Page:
She didn't remember him saying that. They'd never had this conversation because he had never made it into SOLDIER. Was she blacking out important events in their lives or was she losing her mind? It was hard enough to deal with the emotional whiplash of the relief of his return and the realization that what had come back to her was not her beloved childhood friend. Tifa closed her eyes against the rising disappointment and frustration building inside her.
"Sephiroth went berserk. Nibelheim burned. After all that, it gets fuzzy. But what does it matter? I'm here, aren't I? I came back to you."
The way he said it, as if he'd done her a favor, made grief spread like frost in her belly.
He had recounted the demise of Nibelheim, their families and the townspeople they had grown up with. He'd explained how he found Sephiroth in Mt. Nibel's reactor after he murdered every last familiar face, and how he'd confronted him with the intent of revenge. But Tifa was deeply disturbed by the fact that he could not tell her anything beyond that. At some point afterward, he had to have undergone the mako therapy required of those ethereal eyes and the unnatural strength he now possessed. When she pressed for details he couldn't recount, he'd get angry and short with her. The Cloud she had known would never have lied to her. If he had left her for training in the SOLDIER program, why had ShinRA reported him dead? Nothing made sense. Tifa stared at his heavy boots and thick belt.
It must be his illness, she reasoned. He'll regain more of his memory as he recovered, wouldn't he? Maybe then, he'd be able to tell her why he was such a mess when she had found him. And maybe then, he'd start acting like himself. In all of her fantasies where they had somehow been reunited, it had never been anything like this.
"That's alright. We'll just take one day at a time." Flicking her eyes up toward his face, she swallowed back unease. "Cloud, please come sit with me."
Holding him always seemed to soothe him, if only he'd let her. Tifa put on her best smile and held out her arms to him, beckoning him to her. Slowly, he sauntered over to the bed, sitting a few feet away from her. Holding her breath, she gingerly reached to rest her fingers atop his knuckle. It was a gesture that had once been so familiar. Now it felt strange and forced, like he didn't want to be there and she didn't want to make him uncomfortable. Tifa slowly released the air in her lungs when he didn't remove his hand from resting underneath hers.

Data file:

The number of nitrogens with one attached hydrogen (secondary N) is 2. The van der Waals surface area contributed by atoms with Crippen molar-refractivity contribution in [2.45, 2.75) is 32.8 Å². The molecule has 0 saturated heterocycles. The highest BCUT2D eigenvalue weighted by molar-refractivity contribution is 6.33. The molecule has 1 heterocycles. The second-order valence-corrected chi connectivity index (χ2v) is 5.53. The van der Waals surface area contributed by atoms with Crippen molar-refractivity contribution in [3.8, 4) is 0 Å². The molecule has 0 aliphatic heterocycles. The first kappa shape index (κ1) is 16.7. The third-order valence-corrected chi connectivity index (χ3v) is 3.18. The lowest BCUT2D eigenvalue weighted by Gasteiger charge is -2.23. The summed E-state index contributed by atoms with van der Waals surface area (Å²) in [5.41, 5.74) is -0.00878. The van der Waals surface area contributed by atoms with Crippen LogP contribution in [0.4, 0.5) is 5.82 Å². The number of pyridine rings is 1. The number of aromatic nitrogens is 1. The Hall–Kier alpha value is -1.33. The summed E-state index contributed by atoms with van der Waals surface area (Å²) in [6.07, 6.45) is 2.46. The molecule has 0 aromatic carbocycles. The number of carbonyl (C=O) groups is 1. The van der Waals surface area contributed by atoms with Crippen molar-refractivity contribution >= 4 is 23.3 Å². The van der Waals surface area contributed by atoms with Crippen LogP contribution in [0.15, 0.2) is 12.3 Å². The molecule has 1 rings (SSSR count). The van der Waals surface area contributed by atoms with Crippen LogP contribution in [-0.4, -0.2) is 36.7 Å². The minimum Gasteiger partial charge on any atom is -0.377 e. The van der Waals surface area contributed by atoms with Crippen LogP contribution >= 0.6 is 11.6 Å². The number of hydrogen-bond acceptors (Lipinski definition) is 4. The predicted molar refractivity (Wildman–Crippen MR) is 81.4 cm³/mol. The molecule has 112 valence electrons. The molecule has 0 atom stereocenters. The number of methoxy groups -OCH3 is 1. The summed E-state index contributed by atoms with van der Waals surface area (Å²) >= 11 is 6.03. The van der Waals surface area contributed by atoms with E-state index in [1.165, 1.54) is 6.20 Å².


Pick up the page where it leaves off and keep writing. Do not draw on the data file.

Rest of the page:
"It's just a bit of amnesia, I'm sure. You looked like you'd been in quite a scuffle. It'll all come back to you, I know it will."
"What if it's not worth remembering? ShinRA screwed up, they've lost a first class SOLDIER, and now I've finally made it back to you." He turned to look at her once again and shrugged one nonchalant shoulder. "We're together now. What does it matter?"
It mattered a lot.
"I just…" she began. "A lot has happened since you left."
"Apparently." Cloud scoffed, withdrawing his hand to cross his arms over his chest as he leaned forward. "You moved out of our apartment and moved in with another man."
Crimson eyes widened at the hidden accusation. "Cloud! It's not like that! He's a friend who helped me find a place to live."
"We had a place to live," he snapped, sitting up and turning to face her properly. "Our apartment was adequate, wasn't it? Everything was fine when I left. I'd finished building that table and was starting to build a…" He blinked slowly, staring numbly at the loose threads on the blanket beneath them. "A…crib."
Blue eyes flashed, as if he had suddenly remembered something.
"Where is it?" He demanded. The street light through the blinds painted him in stripes of orange. "Where is the baby?"
She flinched, shocked by the way his speech pulsed with accusation and contempt. His anger was palpable. It oozed from his voice, his posture, and his words, curling into the air between them like suffocating smoke. Clouds voice was as cold as a winter's dawn and unwavering as a stone. He grasped her arms and she felt the restrained, inhuman strength in the press of his fingers into her skin. It didn't hurt, but a whimper tore from her throat anyway. There was something very, very wrong with Cloud, and she was frightened. Tifa could feel the heat of his breath from their proximity. Glowing blue pierced her wine colored eyes and she fought the urge to cry. Nowadays, her tears were the result of disappointment and confusion. Was her quiet, kind friend since childhood lost forever?